David Pating, MD, is Chief of Addiction Medicine at Kaiser Medical Center, San Francisco, and is a psychiatrist specializing in addiction psychiatry.
David Pating was raised in physician family in Los Angeles. He attended Stanford University, where he met his wife Camille. Together they completed Medical School (David) and Law School (Camille) at UCLA before moving to the Bay Area. David initially planned to enter ENT like his father and completed 2 years of General Surgery, until his decision to transfer into the Psychiatry residency program at UCSF. David has been employed at Kaiser Permanente for the last 25 years where he is Chief of Addiction Medicine for Kaiser San Francisco and Regional Chair of Addiction Medicine for Kaiser Northern California. David is currently a Governor’s appointee and Vice-Chair of California’s Mental Health Oversight and Accountability Commission (Prop 63). He has 3 children and is active in his Japanese Buddhist temple community. He loves the outdoors and theatre.
Why are you an SFMS member?
SFMS is the best in organized medicine. Our members are informed, connected to their communities, and care deeply about their patients. That’s why I’m a member!
Which SFMS member resource is most helpful to you?
Every month, I read the SFMS Journal. The articles provide a timely summary of important trends affecting medicine. I share the SFMS Journal with my residents because the public health updates are not covered elsewhere. Good job SFMS editors!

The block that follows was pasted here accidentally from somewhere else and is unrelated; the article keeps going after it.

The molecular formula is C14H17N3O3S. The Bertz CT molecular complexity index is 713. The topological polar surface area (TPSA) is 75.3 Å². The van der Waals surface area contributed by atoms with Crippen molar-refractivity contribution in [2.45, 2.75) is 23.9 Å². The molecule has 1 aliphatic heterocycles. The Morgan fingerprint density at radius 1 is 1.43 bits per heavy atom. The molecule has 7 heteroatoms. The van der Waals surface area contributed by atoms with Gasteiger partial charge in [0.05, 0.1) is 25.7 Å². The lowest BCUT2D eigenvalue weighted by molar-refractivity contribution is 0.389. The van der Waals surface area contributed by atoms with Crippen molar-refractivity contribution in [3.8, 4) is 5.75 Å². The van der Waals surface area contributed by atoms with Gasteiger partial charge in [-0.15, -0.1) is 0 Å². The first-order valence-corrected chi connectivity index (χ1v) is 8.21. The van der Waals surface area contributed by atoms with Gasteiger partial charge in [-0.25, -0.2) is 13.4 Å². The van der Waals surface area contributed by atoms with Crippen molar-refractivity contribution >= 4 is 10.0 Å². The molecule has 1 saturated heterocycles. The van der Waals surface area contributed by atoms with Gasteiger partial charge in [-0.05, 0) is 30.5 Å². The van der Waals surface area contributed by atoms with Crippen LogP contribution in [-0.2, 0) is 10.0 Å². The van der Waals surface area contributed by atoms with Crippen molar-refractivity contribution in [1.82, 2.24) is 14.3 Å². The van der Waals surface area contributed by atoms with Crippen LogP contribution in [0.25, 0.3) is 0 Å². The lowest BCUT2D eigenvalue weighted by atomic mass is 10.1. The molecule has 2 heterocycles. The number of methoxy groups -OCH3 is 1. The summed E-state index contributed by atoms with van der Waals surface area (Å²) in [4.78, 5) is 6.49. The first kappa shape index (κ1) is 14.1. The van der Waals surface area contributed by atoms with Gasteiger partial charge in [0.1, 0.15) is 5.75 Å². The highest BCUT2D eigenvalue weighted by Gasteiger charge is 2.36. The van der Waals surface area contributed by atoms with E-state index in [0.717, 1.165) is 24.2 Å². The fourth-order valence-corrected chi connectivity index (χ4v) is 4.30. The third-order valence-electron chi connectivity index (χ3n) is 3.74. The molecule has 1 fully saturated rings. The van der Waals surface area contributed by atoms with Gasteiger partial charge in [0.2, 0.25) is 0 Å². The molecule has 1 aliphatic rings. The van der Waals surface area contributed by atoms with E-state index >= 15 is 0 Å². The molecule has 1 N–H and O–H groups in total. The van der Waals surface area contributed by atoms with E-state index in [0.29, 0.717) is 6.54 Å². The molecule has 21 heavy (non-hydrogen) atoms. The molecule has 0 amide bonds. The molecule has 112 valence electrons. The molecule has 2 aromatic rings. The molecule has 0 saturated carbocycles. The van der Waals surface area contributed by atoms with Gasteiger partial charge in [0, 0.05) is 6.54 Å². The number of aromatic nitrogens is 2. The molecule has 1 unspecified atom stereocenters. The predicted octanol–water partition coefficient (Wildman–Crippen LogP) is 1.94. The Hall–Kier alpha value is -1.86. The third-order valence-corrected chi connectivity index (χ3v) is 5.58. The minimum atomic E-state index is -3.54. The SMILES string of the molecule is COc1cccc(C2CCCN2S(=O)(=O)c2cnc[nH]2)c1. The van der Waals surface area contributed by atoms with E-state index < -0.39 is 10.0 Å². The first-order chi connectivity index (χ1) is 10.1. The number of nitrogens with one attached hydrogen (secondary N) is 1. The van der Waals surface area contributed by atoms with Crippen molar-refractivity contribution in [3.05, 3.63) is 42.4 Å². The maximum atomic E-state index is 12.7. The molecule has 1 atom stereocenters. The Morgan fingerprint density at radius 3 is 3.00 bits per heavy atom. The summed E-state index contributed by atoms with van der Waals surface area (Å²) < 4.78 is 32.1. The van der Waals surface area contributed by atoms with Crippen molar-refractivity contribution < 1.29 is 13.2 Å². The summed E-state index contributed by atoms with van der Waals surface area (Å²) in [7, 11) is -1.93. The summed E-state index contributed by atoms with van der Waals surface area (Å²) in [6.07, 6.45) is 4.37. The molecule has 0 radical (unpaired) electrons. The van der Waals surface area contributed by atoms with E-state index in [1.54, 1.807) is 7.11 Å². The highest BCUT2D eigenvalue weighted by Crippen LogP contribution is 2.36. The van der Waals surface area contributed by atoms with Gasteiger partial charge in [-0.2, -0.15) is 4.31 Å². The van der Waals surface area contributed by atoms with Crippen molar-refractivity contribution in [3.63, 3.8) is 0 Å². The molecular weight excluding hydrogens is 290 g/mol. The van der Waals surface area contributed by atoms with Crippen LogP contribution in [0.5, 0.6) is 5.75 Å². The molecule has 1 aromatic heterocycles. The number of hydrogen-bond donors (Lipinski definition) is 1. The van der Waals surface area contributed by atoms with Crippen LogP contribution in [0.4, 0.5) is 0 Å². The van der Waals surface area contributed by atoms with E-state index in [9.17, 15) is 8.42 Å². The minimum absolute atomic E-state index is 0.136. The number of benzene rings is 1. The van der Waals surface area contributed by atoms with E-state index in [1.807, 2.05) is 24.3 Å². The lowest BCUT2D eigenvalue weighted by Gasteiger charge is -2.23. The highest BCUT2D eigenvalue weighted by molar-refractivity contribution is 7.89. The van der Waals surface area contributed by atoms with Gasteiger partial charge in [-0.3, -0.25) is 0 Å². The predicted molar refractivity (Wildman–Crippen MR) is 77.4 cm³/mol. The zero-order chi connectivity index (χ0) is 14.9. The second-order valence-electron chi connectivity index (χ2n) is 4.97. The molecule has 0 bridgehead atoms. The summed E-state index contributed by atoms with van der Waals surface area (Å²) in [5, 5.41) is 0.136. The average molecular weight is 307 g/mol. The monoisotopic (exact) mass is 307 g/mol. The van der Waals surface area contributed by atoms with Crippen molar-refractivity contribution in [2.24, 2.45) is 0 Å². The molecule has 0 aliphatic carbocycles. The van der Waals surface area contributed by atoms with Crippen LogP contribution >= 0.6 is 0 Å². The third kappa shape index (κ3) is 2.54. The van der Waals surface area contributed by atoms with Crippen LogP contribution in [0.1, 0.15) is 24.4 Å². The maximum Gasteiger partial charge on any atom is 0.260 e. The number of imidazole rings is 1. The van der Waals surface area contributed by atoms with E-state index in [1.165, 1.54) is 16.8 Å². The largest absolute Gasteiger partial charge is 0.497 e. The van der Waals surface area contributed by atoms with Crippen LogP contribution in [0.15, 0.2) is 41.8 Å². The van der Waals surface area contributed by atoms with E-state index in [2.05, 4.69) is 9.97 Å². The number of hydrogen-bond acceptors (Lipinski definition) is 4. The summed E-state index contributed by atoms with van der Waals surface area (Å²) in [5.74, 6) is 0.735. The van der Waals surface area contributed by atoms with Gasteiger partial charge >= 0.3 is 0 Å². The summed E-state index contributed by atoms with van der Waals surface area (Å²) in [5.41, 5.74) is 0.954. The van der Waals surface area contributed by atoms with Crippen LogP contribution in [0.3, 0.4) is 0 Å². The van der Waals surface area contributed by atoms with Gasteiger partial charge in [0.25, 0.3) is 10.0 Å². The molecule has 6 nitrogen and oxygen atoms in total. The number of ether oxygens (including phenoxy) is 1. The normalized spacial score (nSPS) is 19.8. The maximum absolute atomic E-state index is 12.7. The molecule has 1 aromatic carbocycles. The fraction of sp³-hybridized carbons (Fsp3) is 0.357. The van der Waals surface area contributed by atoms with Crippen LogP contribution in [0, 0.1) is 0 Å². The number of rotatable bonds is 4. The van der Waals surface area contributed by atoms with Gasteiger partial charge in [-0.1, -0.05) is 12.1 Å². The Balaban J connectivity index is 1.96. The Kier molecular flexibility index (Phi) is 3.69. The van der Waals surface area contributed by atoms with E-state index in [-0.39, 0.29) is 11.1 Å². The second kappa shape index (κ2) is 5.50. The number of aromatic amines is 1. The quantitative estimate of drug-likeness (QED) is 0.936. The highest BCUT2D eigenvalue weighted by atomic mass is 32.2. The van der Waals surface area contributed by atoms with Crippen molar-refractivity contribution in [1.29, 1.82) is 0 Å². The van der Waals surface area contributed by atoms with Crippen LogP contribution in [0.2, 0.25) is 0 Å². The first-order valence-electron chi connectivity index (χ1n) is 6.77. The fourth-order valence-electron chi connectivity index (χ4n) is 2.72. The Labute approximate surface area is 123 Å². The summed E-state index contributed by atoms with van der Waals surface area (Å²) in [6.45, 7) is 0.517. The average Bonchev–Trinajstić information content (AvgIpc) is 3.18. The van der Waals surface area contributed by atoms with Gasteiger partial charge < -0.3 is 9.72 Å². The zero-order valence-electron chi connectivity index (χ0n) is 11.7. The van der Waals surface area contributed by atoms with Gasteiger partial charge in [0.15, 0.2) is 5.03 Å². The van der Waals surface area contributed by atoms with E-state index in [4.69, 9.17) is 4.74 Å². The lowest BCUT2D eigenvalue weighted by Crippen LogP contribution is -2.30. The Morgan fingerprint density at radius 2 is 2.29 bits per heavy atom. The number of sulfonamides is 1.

What do you like to do when you’re not at work?
Lately, I’ve enrolled in Japanese language classes and started a master’s program in Buddhist studies. Last year, I received entry level ordination as a Buddhist priest. Now I can perform weddings and funerals. If any SFMS member thinks “medicine is killing them,” contact me for special funeral rates. If you can’t find me, I’ll be idling with my family at our cabin or fly fishing the McCloud River.
What is the most important thing you learned in medical school or residency?
Be humble: Half of what we know will be proven false! Be caring: It could be us one day in that hospital bed!
What are some of the biggest opportunities or challenges you see in health care within the next five years?
I ardently support performance improvement under the Affordable Care Act. However, as medicine becomes increasingly technology and metrics driven—striving harder “to do more with less”—we must resist the temptation to become mere technocrats. We must bring our whole selves to treat whole persons—to restore wellness and recovery.
What do you love most about practicing psychiatry?
Growing up in a physician’s family, I received most of my early medical care around the dinner table. “Give me that spoon so I can look at your tonsils,” my ENT Dad would say. Today, as Chief of Kaiser San Francisco’s Addiction Medicine (CDRP) clinic, I love to practice as if each of my patients is a member of my family. My clinic is one big love fest. We do a great job keeping some difficult people with bad addictions both clean and sober. And, as a teaching clinic, we’ve been able to infect another generation of young physicians with similar enthusiasm. Great stuff!
What is your favorite restaurant in San Francisco?
Farallon Restaurant. The atmosphere is so exotic and the food’s magical—très romantique!
If you weren’t a physician, what profession would you like to try?
I have one great novel somewhere inside of me. I just need to fix my old typewriter to make it come true.